Recently, I have been heard to argue that the “weather forecast” section of nightly newscasts should be replaced by a segment of more obvious practical utility to viewers – specifically, I have suggested that the weatherman make way for the monkey news.
First, as to the irrelevance of weather-related information. The fact is that most so-called “forecasts” consist of little more than vague equivocation about what might happen tomorrow combined with pointless recitation of what the weather has already been today. It is exceedingly unlikely, here in urban North America, that tomorrow’s weather will be suddenly and ferociously predatory to the point that it constitutes an immediate physical danger. If nature should happen to drop a surprising and dangerous storm on us city dwellers, we will do what rational humans should do – stay indoors*. These facts tend to suggest that having even a reliable forecast is of no especially critical importance in the first place; I would argue – loudly – alongside innumerable senior citizens in doughnut shops across this great land that the forecasts with which we are provided fail miserably to achieve the status of “reliable” and thus must be even more superfluous. As to that portion of the program devoted to advising what the weather was, I fail to see the point, aside from the odd occasion when it might come in handy to be able to thereafter say with some authority, “See Bob, that was a tornado that trashed your barn”, anyway.
By now, the reader should be in earnest agreement that weathermen must surely soon be replaced. Thus will dawn the inevitable age of news of the monkey. Would you rather hear that it’s (maybe) going to be “partly sunny” tomorrow, or would you prefer to be made aware that chimps are arming themselves? What about the differential rates of vomit ingestion as between temple-dwelling and free-range macaques – still think you need to spend time hearing that it did NOT rain in the past 24 hours? Wouldn’t you rather hear about monkey evictions in Plano, Texas rather than the time the sun will set tomorrow?
And now there’s monkey math:
One mathematician calculates that if the universe contains 17 billion galaxies, each containing 17 billion stars, each containing 17 billion inhabitable planets, and each planet supported 17 billion monkeys all typing a random line of type per second for a billion years, their chances of producing To be or not to be, that is the question is almost but not completely zilch. You stand a much better chance of winning the lottery a hundred times in a row.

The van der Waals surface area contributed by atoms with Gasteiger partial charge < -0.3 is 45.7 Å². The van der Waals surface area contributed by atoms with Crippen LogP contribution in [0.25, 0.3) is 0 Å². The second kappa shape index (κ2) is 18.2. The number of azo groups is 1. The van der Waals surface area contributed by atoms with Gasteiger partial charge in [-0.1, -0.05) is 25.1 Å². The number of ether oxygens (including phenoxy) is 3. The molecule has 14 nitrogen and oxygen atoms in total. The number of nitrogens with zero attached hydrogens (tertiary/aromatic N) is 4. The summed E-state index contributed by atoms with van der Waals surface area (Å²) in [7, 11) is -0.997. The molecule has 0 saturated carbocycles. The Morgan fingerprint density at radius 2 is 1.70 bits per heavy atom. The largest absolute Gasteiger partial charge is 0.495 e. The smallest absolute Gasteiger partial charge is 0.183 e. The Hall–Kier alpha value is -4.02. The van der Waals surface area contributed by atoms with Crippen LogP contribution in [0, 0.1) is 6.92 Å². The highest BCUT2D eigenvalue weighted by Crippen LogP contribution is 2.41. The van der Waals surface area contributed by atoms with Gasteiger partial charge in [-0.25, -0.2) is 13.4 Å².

Despite this, probabilists figure that, given enough time, it is not only probable but inevitable that the monkeys will write Shakespeare. They also argue that if the monkeys had started their project far enough back in time, they would have written the plays before Shakespeare himself.
That’ll teach the monkeys to stop putting things off to the last minute.
As an aside, wouldn’t you love to see the originating work action request for this research project?
To: Bob, Head Mathematician.
From: Phil, V.P. – Research
Subject: Monkeys. LOTS of Monkeys.
Bob, the Board has determined that it is important, for reasons I am not at liberty to disclose, that we more fully comprehend the probabilities inherent in 17 billion monkeys spontaneously generating a specific line from William Shakespeare's Hamlet. Let's touch base in my office ASAP to discuss further parameters for this research – it may be that we toss in a few extra galaxies, stars and planets (with the necessarily implied additional typing monkeys) to give the work some context.
Also, in order to give your results a concrete, ready real-world reference point comprehensible to the ordinary fellow, I’ll need you to compare the above-noted probability to something well-known and intuitively understood, such as (for example) the probability of winning “the lottery” a hundred times in a row.
So as to be absolutely clear, and to avoid any more embarrassing incidents, let me make it clear that the Board is interested in a specifically quantifiable order of mathematical probability, and not (as in the case of your last research memo, previously discussed and noted in your personnel file) a merely bald and conclusory declaration that “there is no fucking chance whatsoever, at least in any sense relative to the duration of a human life, of this shit happening.”
I’m going to need you to go ahead and figure this out by, say, next Tuesday.
*Unless you’re homeless, I guess. There can be weather forecasts on channels designed for the homeless.